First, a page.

So Leah really doesn’t know what to do when her rock-solid friend group starts to fracture in unexpected ways. With prom and college on the horizon, tensions are running high. It’s hard for Leah to strike the right note while the people she loves are fighting—especially when she realizes she might love one of them more than she ever intended.
Synopsis from Goodreads
Yay, another classic Becky Albertalli story! I was equal parts nervous for this book to come out (the synopsis looked a little too "cutesy" for me) and crazy excited (we get to see Simon, Bram, and friends again!) so I immediately dove into this book when it came out. And I'm so happy I didn't wait; this was such a great story and I loved getting to spend more time with Leah. I wasn't sure what to think of her just based on her role in Simon vs. and I'm so happy that Albertalli chose her as the main character for this book. Leah is anxious, badass, comfortable with her weight but nervous in her skin, and happens to also be bisexual. She could basically be any teen in any high school today, and I loved reading her story. Leah on the Offbeat brought back something that was missing from The Upside of Unrequited and I'm just so happy!
There are so many sexual possibilities that society is finally starting to recognize and accept and it's wonderful to read about a character who is bisexual. Reading Leah's story is so powerful because she's going through (like Simon) so many things that hetero teens will never have to worry about: how to tell your parents/friends, what happens when you fall in love with someone who is straight, how to deal with flirting when it's not meant to be more, and how to fully embrace who you are publicly. This isn't just Leah's story, it's the story of every teen who isn't sure who they are or are afraid to be open about it because they aren't sure of the reaction from the person/people they tell. And Leah also has the added challenge of having to deal with people making jokes about girls hooking up and how "sexy" it is. It's true what Abby's cousin says: there's nothing worse than straight girls screwing with the emotions of lesbians/bi girls just because they want to "try something new". There's definitely a different element to being bisexual or lesbian for a girl, and we see that difference in Leah's story vs. Simon's.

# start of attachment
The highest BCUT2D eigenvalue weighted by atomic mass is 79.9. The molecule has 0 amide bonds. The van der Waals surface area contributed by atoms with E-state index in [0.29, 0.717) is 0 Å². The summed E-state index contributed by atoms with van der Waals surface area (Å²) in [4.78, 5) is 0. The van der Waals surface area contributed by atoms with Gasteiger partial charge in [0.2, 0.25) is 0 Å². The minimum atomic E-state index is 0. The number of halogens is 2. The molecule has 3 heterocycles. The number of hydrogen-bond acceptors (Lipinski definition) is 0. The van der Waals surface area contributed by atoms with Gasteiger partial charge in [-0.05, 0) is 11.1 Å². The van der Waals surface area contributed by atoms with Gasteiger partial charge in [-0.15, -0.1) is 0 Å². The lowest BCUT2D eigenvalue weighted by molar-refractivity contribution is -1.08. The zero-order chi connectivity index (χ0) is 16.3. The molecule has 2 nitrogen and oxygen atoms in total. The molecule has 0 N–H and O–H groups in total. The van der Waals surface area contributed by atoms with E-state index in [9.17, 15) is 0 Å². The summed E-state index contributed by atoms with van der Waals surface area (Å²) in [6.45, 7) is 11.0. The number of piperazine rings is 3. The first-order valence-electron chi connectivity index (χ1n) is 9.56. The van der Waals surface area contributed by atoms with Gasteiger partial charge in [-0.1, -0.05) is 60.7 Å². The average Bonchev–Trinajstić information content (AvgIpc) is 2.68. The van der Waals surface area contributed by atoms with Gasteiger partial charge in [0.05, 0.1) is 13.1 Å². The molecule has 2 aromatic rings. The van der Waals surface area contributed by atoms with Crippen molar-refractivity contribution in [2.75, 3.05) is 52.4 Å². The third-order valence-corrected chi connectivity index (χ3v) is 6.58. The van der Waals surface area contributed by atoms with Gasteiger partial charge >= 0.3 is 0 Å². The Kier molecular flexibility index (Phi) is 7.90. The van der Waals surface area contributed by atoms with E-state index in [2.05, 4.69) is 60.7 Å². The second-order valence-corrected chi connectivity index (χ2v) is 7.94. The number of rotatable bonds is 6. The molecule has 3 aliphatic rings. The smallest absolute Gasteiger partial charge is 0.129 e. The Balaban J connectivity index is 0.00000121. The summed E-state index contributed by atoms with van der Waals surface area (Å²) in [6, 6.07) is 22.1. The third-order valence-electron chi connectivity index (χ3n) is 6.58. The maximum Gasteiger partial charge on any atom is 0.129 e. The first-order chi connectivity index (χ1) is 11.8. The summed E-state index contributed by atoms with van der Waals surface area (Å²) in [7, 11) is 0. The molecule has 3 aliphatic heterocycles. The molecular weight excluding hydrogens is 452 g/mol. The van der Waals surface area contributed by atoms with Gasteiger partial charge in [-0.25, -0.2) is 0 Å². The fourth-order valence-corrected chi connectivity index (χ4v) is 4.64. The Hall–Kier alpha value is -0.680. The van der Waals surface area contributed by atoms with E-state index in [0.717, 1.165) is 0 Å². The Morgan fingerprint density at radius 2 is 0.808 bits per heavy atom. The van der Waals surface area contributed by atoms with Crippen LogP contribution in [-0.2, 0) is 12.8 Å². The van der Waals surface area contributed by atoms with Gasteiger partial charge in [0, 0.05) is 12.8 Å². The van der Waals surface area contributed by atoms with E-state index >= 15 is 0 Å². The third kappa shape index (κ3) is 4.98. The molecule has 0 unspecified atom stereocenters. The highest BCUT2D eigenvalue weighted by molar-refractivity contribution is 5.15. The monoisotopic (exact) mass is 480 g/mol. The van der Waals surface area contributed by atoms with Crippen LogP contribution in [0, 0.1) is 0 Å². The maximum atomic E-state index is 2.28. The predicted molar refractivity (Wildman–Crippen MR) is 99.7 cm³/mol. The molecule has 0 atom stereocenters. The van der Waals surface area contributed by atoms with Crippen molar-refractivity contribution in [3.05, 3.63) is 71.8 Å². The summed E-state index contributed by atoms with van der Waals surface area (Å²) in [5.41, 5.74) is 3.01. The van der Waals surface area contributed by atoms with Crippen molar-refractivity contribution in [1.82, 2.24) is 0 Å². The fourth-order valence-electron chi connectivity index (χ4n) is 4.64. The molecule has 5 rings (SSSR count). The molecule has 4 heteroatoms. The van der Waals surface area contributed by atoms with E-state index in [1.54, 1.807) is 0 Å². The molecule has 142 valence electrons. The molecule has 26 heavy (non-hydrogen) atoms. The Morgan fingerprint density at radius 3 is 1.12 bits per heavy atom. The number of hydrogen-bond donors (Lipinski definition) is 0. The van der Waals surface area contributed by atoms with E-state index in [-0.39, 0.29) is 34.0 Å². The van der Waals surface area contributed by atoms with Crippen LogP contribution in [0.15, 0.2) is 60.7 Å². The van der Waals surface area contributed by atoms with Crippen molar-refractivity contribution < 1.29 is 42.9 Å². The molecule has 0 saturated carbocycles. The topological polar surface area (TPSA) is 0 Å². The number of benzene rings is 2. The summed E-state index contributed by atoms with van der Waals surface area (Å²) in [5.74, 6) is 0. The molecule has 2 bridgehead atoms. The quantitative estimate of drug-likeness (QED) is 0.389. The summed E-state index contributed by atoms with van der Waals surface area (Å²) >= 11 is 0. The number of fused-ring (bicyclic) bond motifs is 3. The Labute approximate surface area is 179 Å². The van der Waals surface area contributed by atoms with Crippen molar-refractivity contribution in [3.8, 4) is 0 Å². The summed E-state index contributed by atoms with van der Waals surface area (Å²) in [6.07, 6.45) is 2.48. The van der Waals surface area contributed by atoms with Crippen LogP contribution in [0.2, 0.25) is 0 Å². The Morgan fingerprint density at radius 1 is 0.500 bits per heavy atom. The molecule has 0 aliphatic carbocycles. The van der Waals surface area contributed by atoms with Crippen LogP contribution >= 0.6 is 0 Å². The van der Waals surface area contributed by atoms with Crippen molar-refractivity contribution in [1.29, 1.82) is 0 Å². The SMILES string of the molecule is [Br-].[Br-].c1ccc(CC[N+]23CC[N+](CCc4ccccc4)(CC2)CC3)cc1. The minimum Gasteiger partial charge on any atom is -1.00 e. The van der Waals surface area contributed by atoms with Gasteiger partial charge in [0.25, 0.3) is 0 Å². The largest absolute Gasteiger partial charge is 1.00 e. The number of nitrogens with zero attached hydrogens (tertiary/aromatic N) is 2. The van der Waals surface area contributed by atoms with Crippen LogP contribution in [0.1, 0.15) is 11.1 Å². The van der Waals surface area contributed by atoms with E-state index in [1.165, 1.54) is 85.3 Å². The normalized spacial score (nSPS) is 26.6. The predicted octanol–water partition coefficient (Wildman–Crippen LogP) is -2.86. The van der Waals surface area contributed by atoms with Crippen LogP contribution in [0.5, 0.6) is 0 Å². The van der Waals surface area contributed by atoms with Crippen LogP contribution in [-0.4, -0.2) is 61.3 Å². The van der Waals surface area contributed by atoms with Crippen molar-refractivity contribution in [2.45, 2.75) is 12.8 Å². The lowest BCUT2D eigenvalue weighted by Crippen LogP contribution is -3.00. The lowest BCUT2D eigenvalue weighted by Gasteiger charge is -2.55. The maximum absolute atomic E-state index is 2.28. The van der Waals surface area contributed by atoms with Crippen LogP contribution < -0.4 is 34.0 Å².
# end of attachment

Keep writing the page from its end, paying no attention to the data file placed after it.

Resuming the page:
Leah's story is important, just like Simon's is, because it's both normalizing non-hetero relationships and characters, and also reaffirms to people that it's ok not to be the same as everyone else. With movies like Love, Simon breaking barriers by being one of the first non-indie films about a gay protagonist, and stories like Leah on the Offbeat, we are finally seeing more LGBTQ++ novels being published and it's absolutely wonderful.
YES to Harry Potter References!
I couldn't love these moments more. One of my favourite things about Simon vs. is all of the Harry Potter references and I LOVED that they were continued in Leah on the Offbeat. As an obsessed Harry Potter fan, nothing warms my heart more then meeting other fans, especially when they are fictional so that I can now obsess over their obsession! Some of my favourite moments include:
"Am I the worst person?"
"Well, no," says Simon. "That would be Voldemort." (<--- queue me laughing out loud)
"Okay, it's silly, but I've always wanted one of those holy shit teen-movie moments. Like when the skinny nerd girl walks downstairs in red dress. Or Hermione at the Yule Ball." (<--- HECK YES!)
"How did you get so cynical?"
"I can't help it. I'm a Slytherin."
And I'm the worst kind of Slytherin. I'm the kind who's so stupidly in love with a Gryffindor, she can't even function. I'm the Draco from some shitty Drarry fic that the author abandoned after four chapters. (<--- so much LOVE!)
Really Awesome Parents
I love that this book (like all of Albertalli's books) gives us a positive relationship between teen and parents. In this case, Leah's mom is pretty awesome. Leah tells her everything, including coming out as bi-sexual when she was 11, and her mom is nothing but supportive. It's honestly amazing to read about -- that there can be adults in the world that are actually friends with their kids, and respect who they are. I also love that Leah's mom is one of the people to call her out on Leah constantly "burning everything to the ground whenever something goes wrong". It's so true and Leah needed someone to say it to her; as amazing as Simon is of a friend, he lives in a clouds a bit and wouldn't have been able to get Leah to see this about herself. Parents in these books are there to support their kids and I honestly love reading about them; they are the type of parent I want to be one day.
I thought this book was so well done and I loved reading about these characters again. I would absolutely love to get another story from Albertalli in the future so that we can see these characters again, and see how their lives are going. She's created some truly dynamic and wonderful characters and they all have a special place in my heart (and a prominent place on my bookshelf!).
If you loved Simon vs. the Homo Sapiens Agenda (or even just the movie Love, Simon) you need to read this book. These stories just continue to get better.
FINAL RATING: 5/5
Hi, I'm Alexandra! I love reading (largely YA fiction, but sometimes I'll read "adult" books), playing board games, Nutella, and binge-watching TV shows on Netflix with my husband.
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